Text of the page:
- Why the heck is the FBI investigating car crashes in LA? Or even murders? (that are not even serial killer-related)
- Early on, they make some effort to justify the cases. The murders take place on land that "happens to be owned by the federal government" or the victim is an undercover FBI agent.
- Issues regarding the plots of the criminals are often filled with this as well. How is it even remotely possible for bank robbers to play minesweeper with banks? How is it possible that The Tipping Point can be applied to a sniper spree in LA? Wouldn't a prison check a fuel truck to see if it is full before allowing it inside the prison?
- Charlie's calculations occasionally hinge on the people he's after being as smart as he is. Apparently, random criminals can intuitively make the mathematically ideal move when planning a crime. During the bomb plot in Season 1, for example, Charlie needs detailed maps of the city and help from both a physicist and a city planner to have all the information needed to find the ideal location for a dirty bomb. The bombers put it in that exact position.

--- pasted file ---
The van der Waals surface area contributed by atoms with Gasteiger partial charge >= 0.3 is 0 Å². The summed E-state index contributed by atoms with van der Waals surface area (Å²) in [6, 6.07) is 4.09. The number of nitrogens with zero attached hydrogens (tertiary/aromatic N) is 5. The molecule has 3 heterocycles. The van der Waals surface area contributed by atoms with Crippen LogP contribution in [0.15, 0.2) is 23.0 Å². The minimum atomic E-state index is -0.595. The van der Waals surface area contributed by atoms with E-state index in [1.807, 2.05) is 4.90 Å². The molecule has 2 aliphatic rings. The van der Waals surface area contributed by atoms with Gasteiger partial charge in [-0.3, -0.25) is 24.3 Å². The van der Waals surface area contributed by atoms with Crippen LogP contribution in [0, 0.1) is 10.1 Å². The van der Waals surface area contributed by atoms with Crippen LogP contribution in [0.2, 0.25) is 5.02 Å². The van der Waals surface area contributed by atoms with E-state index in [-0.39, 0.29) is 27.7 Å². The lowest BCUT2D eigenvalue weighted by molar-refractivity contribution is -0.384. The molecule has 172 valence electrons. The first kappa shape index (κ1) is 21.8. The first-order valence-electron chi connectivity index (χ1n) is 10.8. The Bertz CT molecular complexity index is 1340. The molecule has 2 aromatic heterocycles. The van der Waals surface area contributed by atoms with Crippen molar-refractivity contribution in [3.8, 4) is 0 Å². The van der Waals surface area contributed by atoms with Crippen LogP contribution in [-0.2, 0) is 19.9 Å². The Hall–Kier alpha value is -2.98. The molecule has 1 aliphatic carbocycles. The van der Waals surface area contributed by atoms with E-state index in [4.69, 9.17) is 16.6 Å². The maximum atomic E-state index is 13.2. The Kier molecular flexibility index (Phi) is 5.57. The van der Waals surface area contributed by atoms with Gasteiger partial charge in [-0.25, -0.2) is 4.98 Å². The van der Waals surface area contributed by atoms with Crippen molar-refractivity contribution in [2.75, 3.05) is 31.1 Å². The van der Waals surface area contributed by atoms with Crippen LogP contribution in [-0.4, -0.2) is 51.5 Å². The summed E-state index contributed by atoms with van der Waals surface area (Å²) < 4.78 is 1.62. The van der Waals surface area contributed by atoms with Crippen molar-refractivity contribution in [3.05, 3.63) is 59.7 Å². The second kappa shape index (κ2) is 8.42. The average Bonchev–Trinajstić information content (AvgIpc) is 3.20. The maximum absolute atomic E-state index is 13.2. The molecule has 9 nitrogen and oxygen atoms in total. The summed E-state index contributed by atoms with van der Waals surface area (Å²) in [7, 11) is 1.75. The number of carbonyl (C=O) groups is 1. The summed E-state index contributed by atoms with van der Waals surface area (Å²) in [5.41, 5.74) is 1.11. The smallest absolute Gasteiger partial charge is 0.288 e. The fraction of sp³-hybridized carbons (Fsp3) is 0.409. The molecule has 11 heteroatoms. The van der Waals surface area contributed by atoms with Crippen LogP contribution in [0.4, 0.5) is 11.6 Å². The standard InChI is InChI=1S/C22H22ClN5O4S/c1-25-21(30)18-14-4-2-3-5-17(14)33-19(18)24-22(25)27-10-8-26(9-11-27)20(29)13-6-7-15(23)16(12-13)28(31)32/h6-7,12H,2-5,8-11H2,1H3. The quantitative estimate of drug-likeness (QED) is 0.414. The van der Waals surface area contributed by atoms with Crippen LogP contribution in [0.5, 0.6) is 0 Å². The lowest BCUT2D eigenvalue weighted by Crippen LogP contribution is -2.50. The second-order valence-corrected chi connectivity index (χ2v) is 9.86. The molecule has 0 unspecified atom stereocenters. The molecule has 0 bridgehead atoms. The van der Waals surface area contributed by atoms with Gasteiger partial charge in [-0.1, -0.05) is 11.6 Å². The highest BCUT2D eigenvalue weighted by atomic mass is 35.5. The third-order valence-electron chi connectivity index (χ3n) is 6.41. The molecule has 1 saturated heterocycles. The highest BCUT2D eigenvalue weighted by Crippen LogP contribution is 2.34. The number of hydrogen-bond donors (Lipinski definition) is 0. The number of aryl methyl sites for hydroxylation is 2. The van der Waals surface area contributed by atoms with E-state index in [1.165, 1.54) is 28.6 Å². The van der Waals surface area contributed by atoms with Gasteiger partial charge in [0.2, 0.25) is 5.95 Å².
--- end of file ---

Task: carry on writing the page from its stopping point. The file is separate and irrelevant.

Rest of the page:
- Well, he was specifically looking at variables that people intending to use a dirty bomb would be looking at, things like wind speed and population density and even then, he could only narrow it down to two likely place. The city planner contributed by providing the final location because he's familiar with what the places are actually like.
- What was made worse was that in that episode it was the same plot as Die Hard 3, in which it was a robbery that used a terror threat in order to serve as a distraction. The problem was that it required the FBI to figure out where the bomb was planted without a threat ever being given. While Charlie was obviously able to figure it out, there was no way for the thieves to know this ahead of time.
- How does Charlie input the sometimes hundreds of thousands of data points he needs for his equations in a single night?
- With a hell of a lot of coffee?
- Why does Charlie have so many chalkboards just laying around the house? Enough to basically re-wall the garage with? Professors and teachers don't take their chalkboards home with them... but remember that Alan owns the house, and he's a retired City Planner/Architect. They frequently DO have chalkboards and drawing easels and such in their homes to go over projects on. Combine that with Alan having to raise Charlie-the-prodigy from a young age, and it's no wonder the house is filled with things to write on and erase over and over... otherwise, little Charlie would have gotten into the drafting paper and written all over the walls!